Music and Lyrics by Jay Kuo
Directed by Stafford Arima
Reviewed by David Roberts
Theatre Reviews Limited
After the attack on Pearl Harbor on December 7, 1941, 127,000 Japanese-Americans were forced to abandon their homes and businesses and – throughout World War II – relocate to ten concentration camps scattered across the interior of the United States. This remains one of the most flagrant violations of civil liberties in American history – all initiated by President Franklin D. Roosevelt and sanctioned by the United States Government. Although the order was repealed following the end of World War II, most of internees were not able to return to their homes and simply scattered across the United States. “Allegiance” is the new musical that chronicles the experience of one extended Japanese American family based on the experience of George Takei who stars in this important and touching Broadway musical.
The musical begins and ends in San Francisco in 2001 with the older Sam Kimura (George Takei) learning of his sister Kei’s (Lea Salonga) death through a visit by the executor of her will and deciding – after reflecting on their history – to attend her funeral and burial. The redemptive reflection – in flashback – is the setting for “Allegiance” following Sam’s story from Salinas, California to the internment at The Heart Mountain Relocation Center in Wyoming, Washington including Sam’s eventual deployment in the European theatre of World War II.
Under Stafford Arima’s taut but inconsistent direction, the ensemble cast works diligently and professionally to bring Sam’s story to the musical stage. Mr. Arima consistently stages significant solos on either far stage left or right leaving most of the audience (at one time or another) at a considerable distance from the actor. There are times when the subplots driven by the characters’ conflicts detract somewhat from the main conflict. Takei delivers a poignant and memorable performance as both Sam Kimura and Ojii-chan. Lea Salonga and Telly Leung are superb as Sam’s children Kei and Sammy each dealing with the relocation in believably different ways. Ms. Salonga is underutilized in this musical and deserves stronger solo numbers. Michael K. Lee excels in his important role as Frankie Suzuki and serves as the perfect foil to Sammy. Mr. Lee understands his character with remarkable authenticity and is to be commended for his outstanding performance.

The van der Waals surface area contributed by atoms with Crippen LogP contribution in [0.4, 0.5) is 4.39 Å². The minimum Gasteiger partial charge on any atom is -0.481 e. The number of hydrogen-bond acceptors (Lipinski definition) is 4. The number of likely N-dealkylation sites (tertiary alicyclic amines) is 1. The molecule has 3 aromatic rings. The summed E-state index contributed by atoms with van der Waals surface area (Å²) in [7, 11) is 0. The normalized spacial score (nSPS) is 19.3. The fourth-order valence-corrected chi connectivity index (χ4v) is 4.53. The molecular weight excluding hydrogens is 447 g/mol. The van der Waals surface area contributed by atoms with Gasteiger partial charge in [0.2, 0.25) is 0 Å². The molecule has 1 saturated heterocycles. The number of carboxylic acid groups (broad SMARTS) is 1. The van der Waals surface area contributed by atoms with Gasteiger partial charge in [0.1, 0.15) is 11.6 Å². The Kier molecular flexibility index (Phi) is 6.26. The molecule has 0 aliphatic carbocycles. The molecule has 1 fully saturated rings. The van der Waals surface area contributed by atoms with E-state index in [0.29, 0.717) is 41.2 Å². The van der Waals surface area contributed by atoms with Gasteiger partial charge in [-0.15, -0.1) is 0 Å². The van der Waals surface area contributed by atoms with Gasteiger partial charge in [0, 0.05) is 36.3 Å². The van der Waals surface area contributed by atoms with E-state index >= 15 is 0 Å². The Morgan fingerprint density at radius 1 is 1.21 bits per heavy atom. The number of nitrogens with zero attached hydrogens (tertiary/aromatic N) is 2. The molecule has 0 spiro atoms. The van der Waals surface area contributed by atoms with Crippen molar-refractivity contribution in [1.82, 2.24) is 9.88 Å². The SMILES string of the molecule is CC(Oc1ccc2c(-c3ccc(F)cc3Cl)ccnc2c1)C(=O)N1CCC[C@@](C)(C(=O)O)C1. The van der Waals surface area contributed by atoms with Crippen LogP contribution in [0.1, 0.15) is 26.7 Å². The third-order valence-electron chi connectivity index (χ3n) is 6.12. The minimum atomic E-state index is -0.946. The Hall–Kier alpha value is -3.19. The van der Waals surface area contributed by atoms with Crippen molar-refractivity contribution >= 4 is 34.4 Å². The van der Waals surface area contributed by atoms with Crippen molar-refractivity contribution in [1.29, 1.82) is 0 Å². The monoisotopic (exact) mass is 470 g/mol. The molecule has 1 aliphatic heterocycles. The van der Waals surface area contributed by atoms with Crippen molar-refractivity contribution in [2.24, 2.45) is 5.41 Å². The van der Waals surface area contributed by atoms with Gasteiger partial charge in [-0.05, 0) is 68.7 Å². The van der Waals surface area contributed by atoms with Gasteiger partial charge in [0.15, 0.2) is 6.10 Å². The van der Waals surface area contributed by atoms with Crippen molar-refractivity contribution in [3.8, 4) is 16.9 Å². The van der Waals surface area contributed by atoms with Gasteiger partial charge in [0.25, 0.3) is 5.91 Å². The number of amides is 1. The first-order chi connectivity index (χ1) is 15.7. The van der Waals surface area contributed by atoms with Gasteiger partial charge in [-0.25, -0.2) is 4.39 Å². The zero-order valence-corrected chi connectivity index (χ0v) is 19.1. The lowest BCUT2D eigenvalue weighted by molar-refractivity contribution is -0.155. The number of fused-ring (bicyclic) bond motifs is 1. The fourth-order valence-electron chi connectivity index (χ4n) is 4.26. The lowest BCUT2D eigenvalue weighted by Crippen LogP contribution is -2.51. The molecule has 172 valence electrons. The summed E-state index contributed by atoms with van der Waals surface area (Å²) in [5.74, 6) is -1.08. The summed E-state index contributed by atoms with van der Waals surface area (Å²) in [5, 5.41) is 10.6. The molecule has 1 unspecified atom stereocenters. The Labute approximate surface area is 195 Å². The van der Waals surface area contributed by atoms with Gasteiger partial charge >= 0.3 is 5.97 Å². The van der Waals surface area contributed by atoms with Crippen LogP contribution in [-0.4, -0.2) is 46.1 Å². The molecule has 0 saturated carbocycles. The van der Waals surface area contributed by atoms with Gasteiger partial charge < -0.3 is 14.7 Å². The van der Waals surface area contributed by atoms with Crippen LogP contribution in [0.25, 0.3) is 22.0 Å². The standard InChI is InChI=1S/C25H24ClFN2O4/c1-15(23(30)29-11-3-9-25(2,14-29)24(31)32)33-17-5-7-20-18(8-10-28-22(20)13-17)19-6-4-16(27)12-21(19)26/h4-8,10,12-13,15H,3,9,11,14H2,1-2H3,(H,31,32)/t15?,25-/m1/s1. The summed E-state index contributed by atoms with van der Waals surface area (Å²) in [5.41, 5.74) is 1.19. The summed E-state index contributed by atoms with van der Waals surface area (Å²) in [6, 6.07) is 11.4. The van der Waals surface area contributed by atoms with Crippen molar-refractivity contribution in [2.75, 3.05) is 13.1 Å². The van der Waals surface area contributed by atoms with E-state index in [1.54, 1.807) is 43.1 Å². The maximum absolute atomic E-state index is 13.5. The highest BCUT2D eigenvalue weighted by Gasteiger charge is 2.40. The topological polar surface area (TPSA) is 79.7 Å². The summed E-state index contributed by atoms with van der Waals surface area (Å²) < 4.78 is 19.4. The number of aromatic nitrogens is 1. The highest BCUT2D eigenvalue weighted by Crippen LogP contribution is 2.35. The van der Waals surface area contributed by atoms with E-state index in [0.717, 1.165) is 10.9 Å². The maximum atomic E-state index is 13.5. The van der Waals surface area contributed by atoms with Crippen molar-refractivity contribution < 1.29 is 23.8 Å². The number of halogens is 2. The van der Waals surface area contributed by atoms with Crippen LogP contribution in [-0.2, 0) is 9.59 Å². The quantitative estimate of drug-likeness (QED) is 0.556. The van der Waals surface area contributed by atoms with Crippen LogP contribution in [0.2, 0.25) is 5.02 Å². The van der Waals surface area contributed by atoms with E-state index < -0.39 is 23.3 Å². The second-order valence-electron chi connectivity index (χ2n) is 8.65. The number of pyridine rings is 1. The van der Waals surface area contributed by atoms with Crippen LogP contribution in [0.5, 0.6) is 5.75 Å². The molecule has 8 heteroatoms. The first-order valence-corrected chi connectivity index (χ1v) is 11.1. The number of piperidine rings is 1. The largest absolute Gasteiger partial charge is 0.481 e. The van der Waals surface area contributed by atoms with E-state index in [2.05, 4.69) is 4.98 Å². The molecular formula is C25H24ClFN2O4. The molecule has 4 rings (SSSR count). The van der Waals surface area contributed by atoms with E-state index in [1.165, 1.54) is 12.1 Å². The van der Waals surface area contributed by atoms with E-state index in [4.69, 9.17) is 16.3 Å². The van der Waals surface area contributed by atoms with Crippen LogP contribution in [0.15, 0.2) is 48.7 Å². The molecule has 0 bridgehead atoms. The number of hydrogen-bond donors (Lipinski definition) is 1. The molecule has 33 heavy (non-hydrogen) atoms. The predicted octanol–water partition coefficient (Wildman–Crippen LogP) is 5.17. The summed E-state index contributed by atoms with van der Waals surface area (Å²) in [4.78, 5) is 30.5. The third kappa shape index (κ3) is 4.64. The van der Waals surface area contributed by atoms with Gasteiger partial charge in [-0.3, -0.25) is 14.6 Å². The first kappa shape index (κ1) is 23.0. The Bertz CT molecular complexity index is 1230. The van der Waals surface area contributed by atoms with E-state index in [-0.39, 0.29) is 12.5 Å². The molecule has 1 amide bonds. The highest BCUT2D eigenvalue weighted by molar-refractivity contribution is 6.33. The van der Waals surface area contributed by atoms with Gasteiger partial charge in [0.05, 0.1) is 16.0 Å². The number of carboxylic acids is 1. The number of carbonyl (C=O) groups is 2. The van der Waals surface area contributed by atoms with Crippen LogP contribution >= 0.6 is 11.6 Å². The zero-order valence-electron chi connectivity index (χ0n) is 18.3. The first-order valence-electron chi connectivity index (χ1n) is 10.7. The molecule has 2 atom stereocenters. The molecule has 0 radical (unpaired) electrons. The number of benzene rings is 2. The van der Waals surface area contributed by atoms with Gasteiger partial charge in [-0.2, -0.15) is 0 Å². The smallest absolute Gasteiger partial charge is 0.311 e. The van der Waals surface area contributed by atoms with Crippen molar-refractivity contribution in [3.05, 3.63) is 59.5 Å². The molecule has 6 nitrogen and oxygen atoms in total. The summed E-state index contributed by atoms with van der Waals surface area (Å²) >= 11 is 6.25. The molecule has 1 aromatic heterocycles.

Donyale Werle’s set design successfully supports the action of the musical in every scene and location. Its sliding walls – with rice paper and slatted wooden design – give authenticity to the setting including the time, location, and mood. Alejo Vieti’s costumes and Howell Binkley’s lighting design provide additional layers of authenticity to the production and contribute to the overall attention to detail exhibited by the entire creative team.
The importance of “Allegiance” and the remarkable strength of its principals and ensemble cast outweigh the new musical’s weaknesses. The book by Marc Acito, Jay Kuo, and Lorenzo Thione is not as strong as it needs to be to support the richness of the historical event and Mr. Takei’s story and the enduring questions it raises. The music and lyrics, too, fall short at times and – with the book – leave the audience wondering what the musical is about. There are stunning musical numbers, among them “Gaman,” “Ishi Kara Ishi,” “Higher,” “Resist,” and “How Can You Go.”
Despite these minor concerns, “Allegiance” remains a strong and successful musical dealing with an important part of American history. Its thematic content raises enduring questions about the current conversation regarding immigration, loyalty, and citizenship and adds considerable weight to that important discussion.